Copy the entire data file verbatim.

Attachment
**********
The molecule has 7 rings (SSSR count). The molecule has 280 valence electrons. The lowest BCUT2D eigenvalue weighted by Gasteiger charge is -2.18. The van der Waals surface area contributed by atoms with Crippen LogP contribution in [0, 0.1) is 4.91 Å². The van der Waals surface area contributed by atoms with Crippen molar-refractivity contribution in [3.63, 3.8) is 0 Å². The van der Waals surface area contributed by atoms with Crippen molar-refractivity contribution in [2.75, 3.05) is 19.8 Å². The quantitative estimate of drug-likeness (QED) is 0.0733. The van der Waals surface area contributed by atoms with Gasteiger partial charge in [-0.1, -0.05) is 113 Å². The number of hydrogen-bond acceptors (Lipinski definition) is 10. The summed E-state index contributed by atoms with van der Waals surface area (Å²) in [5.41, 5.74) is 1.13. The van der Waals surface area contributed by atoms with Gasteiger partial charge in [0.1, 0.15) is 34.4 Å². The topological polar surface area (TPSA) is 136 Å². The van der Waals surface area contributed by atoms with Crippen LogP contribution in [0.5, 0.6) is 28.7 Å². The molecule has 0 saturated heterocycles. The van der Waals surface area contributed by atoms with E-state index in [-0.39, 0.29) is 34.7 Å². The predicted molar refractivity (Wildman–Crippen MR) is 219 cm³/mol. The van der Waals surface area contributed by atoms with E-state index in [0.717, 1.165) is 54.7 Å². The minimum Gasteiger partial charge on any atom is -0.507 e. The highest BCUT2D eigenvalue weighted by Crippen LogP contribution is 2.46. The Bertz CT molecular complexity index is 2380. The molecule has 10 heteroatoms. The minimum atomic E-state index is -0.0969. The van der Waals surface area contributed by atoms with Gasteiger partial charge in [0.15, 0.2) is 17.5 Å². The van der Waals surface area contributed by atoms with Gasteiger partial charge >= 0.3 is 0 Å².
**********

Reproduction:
The molecule has 7 rings (SSSR count). The molecule has 280 valence electrons. The lowest BCUT2D eigenvalue weighted by Gasteiger charge is -2.18. The van der Waals surface area contributed by atoms with Crippen LogP contribution in [0, 0.1) is 4.91 Å². The van der Waals surface area contributed by atoms with Crippen molar-refractivity contribution in [3.63, 3.8) is 0 Å². The van der Waals surface area contributed by atoms with Crippen molar-refractivity contribution in [2.75, 3.05) is 19.8 Å². The quantitative estimate of drug-likeness (QED) is 0.0733. The van der Waals surface area contributed by atoms with Gasteiger partial charge in [-0.1, -0.05) is 113 Å². The number of hydrogen-bond acceptors (Lipinski definition) is 10. The summed E-state index contributed by atoms with van der Waals surface area (Å²) in [5.41, 5.74) is 1.13. The van der Waals surface area contributed by atoms with Gasteiger partial charge in [0.1, 0.15) is 34.4 Å². The topological polar surface area (TPSA) is 136 Å². The van der Waals surface area contributed by atoms with Crippen LogP contribution in [0.5, 0.6) is 28.7 Å². The molecule has 0 saturated heterocycles. The van der Waals surface area contributed by atoms with E-state index in [-0.39, 0.29) is 34.7 Å². The predicted molar refractivity (Wildman–Crippen MR) is 219 cm³/mol. The van der Waals surface area contributed by atoms with E-state index in [0.717, 1.165) is 54.7 Å². The minimum Gasteiger partial charge on any atom is -0.507 e. The highest BCUT2D eigenvalue weighted by Crippen LogP contribution is 2.46. The Bertz CT molecular complexity index is 2380. The molecule has 10 heteroatoms. The minimum atomic E-state index is -0.0969. The van der Waals surface area contributed by atoms with Gasteiger partial charge in [0.15, 0.2) is 17.5 Å². The van der Waals surface area contributed by atoms with Gasteiger partial charge >= 0.3 is 0 Å².